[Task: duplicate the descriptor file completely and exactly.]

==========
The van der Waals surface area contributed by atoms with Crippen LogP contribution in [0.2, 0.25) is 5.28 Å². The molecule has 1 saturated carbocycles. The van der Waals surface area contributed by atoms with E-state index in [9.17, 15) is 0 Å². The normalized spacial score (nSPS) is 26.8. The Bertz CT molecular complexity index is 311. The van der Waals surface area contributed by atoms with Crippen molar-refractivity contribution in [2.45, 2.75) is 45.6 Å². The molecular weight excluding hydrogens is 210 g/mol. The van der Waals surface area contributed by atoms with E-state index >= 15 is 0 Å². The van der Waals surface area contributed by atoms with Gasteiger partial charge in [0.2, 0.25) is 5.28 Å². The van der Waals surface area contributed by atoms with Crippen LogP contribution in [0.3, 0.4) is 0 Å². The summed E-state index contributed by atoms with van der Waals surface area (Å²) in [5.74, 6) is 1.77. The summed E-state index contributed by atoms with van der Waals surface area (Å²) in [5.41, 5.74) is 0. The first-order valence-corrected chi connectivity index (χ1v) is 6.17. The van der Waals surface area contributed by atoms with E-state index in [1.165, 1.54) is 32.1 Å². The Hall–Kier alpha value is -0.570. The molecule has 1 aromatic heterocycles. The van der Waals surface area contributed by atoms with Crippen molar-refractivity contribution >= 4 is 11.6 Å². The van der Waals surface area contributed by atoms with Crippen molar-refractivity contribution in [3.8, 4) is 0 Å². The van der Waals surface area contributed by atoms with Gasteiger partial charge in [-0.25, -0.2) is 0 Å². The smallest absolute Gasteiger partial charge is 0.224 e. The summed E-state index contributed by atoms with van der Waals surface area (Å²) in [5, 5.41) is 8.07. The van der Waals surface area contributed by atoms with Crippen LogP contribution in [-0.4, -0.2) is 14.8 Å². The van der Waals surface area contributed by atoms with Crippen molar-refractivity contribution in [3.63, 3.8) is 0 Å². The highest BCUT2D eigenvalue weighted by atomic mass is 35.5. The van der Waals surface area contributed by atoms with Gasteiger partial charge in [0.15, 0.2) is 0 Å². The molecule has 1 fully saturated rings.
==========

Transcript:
The van der Waals surface area contributed by atoms with Crippen LogP contribution in [0.2, 0.25) is 5.28 Å². The molecule has 1 saturated carbocycles. The van der Waals surface area contributed by atoms with E-state index in [9.17, 15) is 0 Å². The normalized spacial score (nSPS) is 26.8. The Bertz CT molecular complexity index is 311. The van der Waals surface area contributed by atoms with Crippen molar-refractivity contribution in [2.45, 2.75) is 45.6 Å². The molecular weight excluding hydrogens is 210 g/mol. The van der Waals surface area contributed by atoms with E-state index >= 15 is 0 Å². The van der Waals surface area contributed by atoms with Gasteiger partial charge in [0.2, 0.25) is 5.28 Å². The van der Waals surface area contributed by atoms with Crippen LogP contribution in [0.3, 0.4) is 0 Å². The summed E-state index contributed by atoms with van der Waals surface area (Å²) in [5.74, 6) is 1.77. The summed E-state index contributed by atoms with van der Waals surface area (Å²) in [5.41, 5.74) is 0. The first-order valence-corrected chi connectivity index (χ1v) is 6.17. The van der Waals surface area contributed by atoms with E-state index in [1.165, 1.54) is 32.1 Å². The Hall–Kier alpha value is -0.570. The molecule has 1 aromatic heterocycles. The van der Waals surface area contributed by atoms with Crippen molar-refractivity contribution >= 4 is 11.6 Å². The van der Waals surface area contributed by atoms with Crippen molar-refractivity contribution in [3.8, 4) is 0 Å². The van der Waals surface area contributed by atoms with Gasteiger partial charge in [-0.25, -0.2) is 0 Å². The smallest absolute Gasteiger partial charge is 0.224 e. The summed E-state index contributed by atoms with van der Waals surface area (Å²) in [5, 5.41) is 8.07. The van der Waals surface area contributed by atoms with Crippen LogP contribution in [-0.4, -0.2) is 14.8 Å². The van der Waals surface area contributed by atoms with Crippen molar-refractivity contribution in [3.63, 3.8) is 0 Å². The highest BCUT2D eigenvalue weighted by atomic mass is 35.5. The van der Waals surface area contributed by atoms with Gasteiger partial charge in [0.15, 0.2) is 0 Å². The molecule has 1 fully saturated rings.